As I have attempted to create artistic work over the years, I’d curiously considered well-known artists’ espoused reasons and driving motivations for doing so. The explanations are as numerous as are artists.
Artists most often mention that their art-making is for self-expression -forthcoming and entwined into the act of making; other artists insist that their purpose in creating isn’t about duplication/rote realism, or even an appreciation of beauty, but instead feel that their creations should be about resistance to cultural conditioning or agendas, either specifically or loosely providing commentary on social structures.
My reasons for exploring the question of why personally, posits that painting isn’t for merely creating something beautiful to look at and/or to elicit intrigue, but transpires from a standpoint of open inquiry.
Particularly, the creative act or move is compelled by the crucial, non-language based intuitive sensation; feelings about experience are elucidated, relayed to the viewer, by the medium used and by the marks.
When open to the deeply ephemeral type of seeing and of sensing, whatever flows from this openness is “let out” by the hand, and flow seems to happen within a kind of feedback loop.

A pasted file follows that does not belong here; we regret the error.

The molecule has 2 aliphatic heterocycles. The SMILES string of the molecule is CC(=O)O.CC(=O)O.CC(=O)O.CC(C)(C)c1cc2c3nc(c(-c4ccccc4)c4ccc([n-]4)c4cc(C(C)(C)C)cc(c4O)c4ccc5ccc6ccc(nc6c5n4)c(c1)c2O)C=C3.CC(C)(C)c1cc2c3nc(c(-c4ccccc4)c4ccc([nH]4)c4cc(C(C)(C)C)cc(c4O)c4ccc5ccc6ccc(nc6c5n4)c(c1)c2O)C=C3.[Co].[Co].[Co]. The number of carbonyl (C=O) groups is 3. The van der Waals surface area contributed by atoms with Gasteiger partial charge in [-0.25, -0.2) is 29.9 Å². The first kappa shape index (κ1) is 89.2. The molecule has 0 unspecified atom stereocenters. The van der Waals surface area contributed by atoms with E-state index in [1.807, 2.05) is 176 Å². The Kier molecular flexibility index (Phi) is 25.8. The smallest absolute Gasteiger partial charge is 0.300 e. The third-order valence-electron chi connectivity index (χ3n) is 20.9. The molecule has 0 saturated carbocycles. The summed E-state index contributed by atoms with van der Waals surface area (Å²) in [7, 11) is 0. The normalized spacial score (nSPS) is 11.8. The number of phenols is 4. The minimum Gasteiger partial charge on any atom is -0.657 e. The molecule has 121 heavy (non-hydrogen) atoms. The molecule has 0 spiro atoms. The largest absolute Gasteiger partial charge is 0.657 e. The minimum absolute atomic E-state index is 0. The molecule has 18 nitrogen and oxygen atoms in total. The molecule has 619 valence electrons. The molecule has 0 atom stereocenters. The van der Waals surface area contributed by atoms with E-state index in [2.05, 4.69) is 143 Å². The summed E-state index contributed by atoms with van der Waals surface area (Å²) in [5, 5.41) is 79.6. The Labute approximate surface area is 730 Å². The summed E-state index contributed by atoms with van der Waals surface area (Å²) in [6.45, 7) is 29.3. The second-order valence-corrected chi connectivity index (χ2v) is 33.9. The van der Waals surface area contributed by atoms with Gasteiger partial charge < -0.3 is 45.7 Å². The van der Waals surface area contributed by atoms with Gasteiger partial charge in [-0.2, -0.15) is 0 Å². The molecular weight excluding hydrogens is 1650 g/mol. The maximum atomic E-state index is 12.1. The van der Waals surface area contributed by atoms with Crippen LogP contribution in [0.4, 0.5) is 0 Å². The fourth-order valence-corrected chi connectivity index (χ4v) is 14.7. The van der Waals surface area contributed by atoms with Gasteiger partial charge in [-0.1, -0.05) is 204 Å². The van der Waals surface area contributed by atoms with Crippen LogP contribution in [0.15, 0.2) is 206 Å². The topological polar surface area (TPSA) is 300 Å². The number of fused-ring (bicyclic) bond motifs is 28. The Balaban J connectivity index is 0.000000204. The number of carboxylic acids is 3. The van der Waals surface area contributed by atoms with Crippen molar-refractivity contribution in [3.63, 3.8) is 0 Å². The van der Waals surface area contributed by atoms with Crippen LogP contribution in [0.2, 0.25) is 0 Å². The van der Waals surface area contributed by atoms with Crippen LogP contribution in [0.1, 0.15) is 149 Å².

In 1993, when asked for explanation as to his works’ impetus, Jonathan Lasker distilled a similar recognition as to an intrinsic and felt openness as critical, stating that his works
“came always as a foil for expressions of the human hand and psyche…Paint bears physical record to the expression of the human hand. It conforms to the trail of the brush being driven by impulses of the psyche. In no other art medium is creation more permanently and intimately bound to the movements of the human body. Nowhere is the human more empowered to have a direct and immediate effect on the image of his world…I am deeply involved with the textures of a medium capable of universalizing so much lost intimacy. “
This urge within the artist towards allowing one’s intuitive compass, being the most fundamental of any reason which begs the action to create, to find its outlet of expression, encourages and compels one to keep going and to see the ordinary as replete with possibilities.
Susan J. Blackmon